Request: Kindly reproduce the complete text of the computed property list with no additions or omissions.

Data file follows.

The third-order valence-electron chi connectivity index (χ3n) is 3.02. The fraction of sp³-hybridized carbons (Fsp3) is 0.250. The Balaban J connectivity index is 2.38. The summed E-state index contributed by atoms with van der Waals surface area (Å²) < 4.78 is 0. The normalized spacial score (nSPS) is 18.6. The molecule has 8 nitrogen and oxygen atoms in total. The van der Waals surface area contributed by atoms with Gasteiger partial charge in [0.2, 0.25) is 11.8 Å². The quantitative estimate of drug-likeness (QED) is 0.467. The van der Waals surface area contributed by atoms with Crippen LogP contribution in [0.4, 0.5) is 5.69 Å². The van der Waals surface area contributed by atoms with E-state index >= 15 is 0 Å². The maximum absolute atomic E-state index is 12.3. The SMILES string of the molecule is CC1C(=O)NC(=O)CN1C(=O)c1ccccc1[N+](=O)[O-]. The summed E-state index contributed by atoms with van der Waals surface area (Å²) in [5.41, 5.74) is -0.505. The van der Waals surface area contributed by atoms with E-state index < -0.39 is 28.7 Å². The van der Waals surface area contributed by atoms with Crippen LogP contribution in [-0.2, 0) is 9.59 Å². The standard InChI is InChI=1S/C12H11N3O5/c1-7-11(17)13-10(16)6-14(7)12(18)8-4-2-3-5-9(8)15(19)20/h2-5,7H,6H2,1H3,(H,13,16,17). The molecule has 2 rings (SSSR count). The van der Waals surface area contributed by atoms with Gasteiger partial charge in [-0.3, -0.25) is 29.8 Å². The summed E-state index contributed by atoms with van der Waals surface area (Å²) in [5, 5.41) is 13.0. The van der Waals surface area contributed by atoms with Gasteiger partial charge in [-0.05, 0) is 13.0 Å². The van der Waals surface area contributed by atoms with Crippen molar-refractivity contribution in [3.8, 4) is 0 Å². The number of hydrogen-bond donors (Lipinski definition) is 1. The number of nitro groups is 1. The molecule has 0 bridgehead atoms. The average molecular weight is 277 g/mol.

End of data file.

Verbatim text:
The third-order valence-electron chi connectivity index (χ3n) is 3.02. The fraction of sp³-hybridized carbons (Fsp3) is 0.250. The Balaban J connectivity index is 2.38. The summed E-state index contributed by atoms with van der Waals surface area (Å²) < 4.78 is 0. The normalized spacial score (nSPS) is 18.6. The molecule has 8 nitrogen and oxygen atoms in total. The van der Waals surface area contributed by atoms with Gasteiger partial charge in [0.2, 0.25) is 11.8 Å². The quantitative estimate of drug-likeness (QED) is 0.467. The van der Waals surface area contributed by atoms with Crippen LogP contribution in [0.4, 0.5) is 5.69 Å². The van der Waals surface area contributed by atoms with E-state index >= 15 is 0 Å². The maximum absolute atomic E-state index is 12.3. The SMILES string of the molecule is CC1C(=O)NC(=O)CN1C(=O)c1ccccc1[N+](=O)[O-]. The summed E-state index contributed by atoms with van der Waals surface area (Å²) in [5.41, 5.74) is -0.505. The van der Waals surface area contributed by atoms with E-state index < -0.39 is 28.7 Å². The van der Waals surface area contributed by atoms with Crippen LogP contribution in [-0.2, 0) is 9.59 Å². The standard InChI is InChI=1S/C12H11N3O5/c1-7-11(17)13-10(16)6-14(7)12(18)8-4-2-3-5-9(8)15(19)20/h2-5,7H,6H2,1H3,(H,13,16,17). The molecule has 2 rings (SSSR count). The van der Waals surface area contributed by atoms with Gasteiger partial charge in [-0.3, -0.25) is 29.8 Å². The summed E-state index contributed by atoms with van der Waals surface area (Å²) in [5, 5.41) is 13.0. The van der Waals surface area contributed by atoms with Gasteiger partial charge in [-0.05, 0) is 13.0 Å². The van der Waals surface area contributed by atoms with Crippen molar-refractivity contribution in [3.8, 4) is 0 Å². The number of hydrogen-bond donors (Lipinski definition) is 1. The number of nitro groups is 1. The molecule has 0 bridgehead atoms. The average molecular weight is 277 g/mol.